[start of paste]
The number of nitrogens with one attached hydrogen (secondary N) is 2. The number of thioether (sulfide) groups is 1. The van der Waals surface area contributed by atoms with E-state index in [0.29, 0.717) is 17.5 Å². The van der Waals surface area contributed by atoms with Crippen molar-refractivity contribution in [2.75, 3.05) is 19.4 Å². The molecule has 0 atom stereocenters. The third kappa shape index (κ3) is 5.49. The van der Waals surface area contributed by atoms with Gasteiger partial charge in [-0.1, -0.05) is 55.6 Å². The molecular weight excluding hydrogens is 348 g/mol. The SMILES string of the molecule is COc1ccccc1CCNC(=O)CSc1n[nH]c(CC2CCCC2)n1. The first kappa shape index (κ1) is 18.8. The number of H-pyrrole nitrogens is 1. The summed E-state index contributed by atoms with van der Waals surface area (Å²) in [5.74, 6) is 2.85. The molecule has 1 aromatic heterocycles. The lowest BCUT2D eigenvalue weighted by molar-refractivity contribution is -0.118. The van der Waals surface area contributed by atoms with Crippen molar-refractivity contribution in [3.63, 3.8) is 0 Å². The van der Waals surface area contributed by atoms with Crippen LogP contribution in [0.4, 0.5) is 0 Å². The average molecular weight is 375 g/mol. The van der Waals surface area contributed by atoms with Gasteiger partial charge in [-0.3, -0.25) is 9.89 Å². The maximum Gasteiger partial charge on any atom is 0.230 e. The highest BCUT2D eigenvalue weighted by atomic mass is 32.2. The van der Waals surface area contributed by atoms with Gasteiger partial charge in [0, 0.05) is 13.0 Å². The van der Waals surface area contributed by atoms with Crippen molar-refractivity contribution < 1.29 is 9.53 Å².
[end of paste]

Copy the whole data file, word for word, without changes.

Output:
The number of nitrogens with one attached hydrogen (secondary N) is 2. The number of thioether (sulfide) groups is 1. The van der Waals surface area contributed by atoms with E-state index in [0.29, 0.717) is 17.5 Å². The van der Waals surface area contributed by atoms with Crippen molar-refractivity contribution in [2.75, 3.05) is 19.4 Å². The molecule has 0 atom stereocenters. The third kappa shape index (κ3) is 5.49. The van der Waals surface area contributed by atoms with Gasteiger partial charge in [-0.1, -0.05) is 55.6 Å². The molecular weight excluding hydrogens is 348 g/mol. The SMILES string of the molecule is COc1ccccc1CCNC(=O)CSc1n[nH]c(CC2CCCC2)n1. The first kappa shape index (κ1) is 18.8. The number of H-pyrrole nitrogens is 1. The summed E-state index contributed by atoms with van der Waals surface area (Å²) in [5.74, 6) is 2.85. The molecule has 1 aromatic heterocycles. The lowest BCUT2D eigenvalue weighted by molar-refractivity contribution is -0.118. The van der Waals surface area contributed by atoms with Crippen molar-refractivity contribution in [3.63, 3.8) is 0 Å². The van der Waals surface area contributed by atoms with Crippen LogP contribution in [0.4, 0.5) is 0 Å². The average molecular weight is 375 g/mol. The van der Waals surface area contributed by atoms with Gasteiger partial charge in [-0.3, -0.25) is 9.89 Å². The maximum Gasteiger partial charge on any atom is 0.230 e. The highest BCUT2D eigenvalue weighted by atomic mass is 32.2. The van der Waals surface area contributed by atoms with Gasteiger partial charge in [0, 0.05) is 13.0 Å². The van der Waals surface area contributed by atoms with Crippen molar-refractivity contribution < 1.29 is 9.53 Å².